“There are lots of reasons kids miss school. Being a girl shouldn’t be one of them.” In a 2007 ad campaign, Procter & Gamble put a light on the issue with girls missing school or work in some countries. They have no means to manage their menstruation and it helped reduce anxiety and ridicule among peers. What were social entrepreneurs doing about it? They were innovating. They were creating eco-friendly pads at low cost, distributing them to rural villages, and for two social entrepreneurs in Canada, they were challenging the status quo with reusable menstrual products.
Lunapads was founded in 2000 by Madeleine Shaw and Suzanne Siemens. Shaw was a fashion designer who needed to find a solution to her own health concerns when using disposable pads and tampons. Despite initial discomfort towards the idea of reusable menstrual products, customer reactions have been positive and the notion that reusable pads are difficult to wash dispelled quickly.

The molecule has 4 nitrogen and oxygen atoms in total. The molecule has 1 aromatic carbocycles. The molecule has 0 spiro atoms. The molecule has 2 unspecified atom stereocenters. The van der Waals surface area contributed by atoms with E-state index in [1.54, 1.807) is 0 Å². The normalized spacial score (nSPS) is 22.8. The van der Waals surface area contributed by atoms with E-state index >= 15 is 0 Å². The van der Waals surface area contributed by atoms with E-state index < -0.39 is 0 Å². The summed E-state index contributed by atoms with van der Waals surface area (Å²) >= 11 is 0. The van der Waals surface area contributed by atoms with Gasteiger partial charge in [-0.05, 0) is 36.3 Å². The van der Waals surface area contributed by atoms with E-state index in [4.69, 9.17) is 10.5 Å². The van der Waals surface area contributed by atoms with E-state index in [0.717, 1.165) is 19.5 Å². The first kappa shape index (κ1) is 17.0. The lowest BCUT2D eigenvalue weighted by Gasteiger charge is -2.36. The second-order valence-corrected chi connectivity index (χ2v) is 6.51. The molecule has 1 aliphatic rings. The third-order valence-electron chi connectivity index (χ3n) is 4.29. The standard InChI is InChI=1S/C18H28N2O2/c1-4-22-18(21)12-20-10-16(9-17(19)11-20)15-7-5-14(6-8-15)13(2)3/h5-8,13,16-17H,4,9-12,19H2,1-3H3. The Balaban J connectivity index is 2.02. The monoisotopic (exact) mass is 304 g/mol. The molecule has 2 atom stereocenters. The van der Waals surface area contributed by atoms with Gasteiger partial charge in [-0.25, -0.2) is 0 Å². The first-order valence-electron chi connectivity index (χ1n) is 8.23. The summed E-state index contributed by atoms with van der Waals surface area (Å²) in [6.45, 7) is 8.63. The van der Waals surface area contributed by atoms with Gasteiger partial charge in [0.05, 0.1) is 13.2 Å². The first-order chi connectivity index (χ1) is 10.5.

The company’s main operations lie in selling menstrual products through their online store. They have a mission to deliver pads to girls with no access to such products and have been making donations to countries in South America and Africa through their charity Pads4Girls for over 10 years.
Their other initiative is with AFRIpads, a social enterprise operating in Uganda that employs 50 women to make and distribute a target of 100,000 reusable feminine hygiene kits this year. It adopts a sliding scale pricing model to ensure everyone can afford the products.
“We’re really proud of that, and really excited,” said Shaw. “You can send something from Canada to Africa but it’s so much better if it’s made there.”
With regards to a new model of development, Siemens believes that it is important to donate money and products, but it is just as important that those in the developing world participate as consumers rather than passive recipients of charity.
The success of the company encourages others wanting to make positive change to act on problems no matter where they live. For the founders, they realized there is an opportunity to create an impact locally.
“You don’t have to travel to the other side of the world to make an impact; you can have an impact locally,” said Siemens.
“You just have to think about what you are doing and how it can have an impact.”
Photo from Lunapads.
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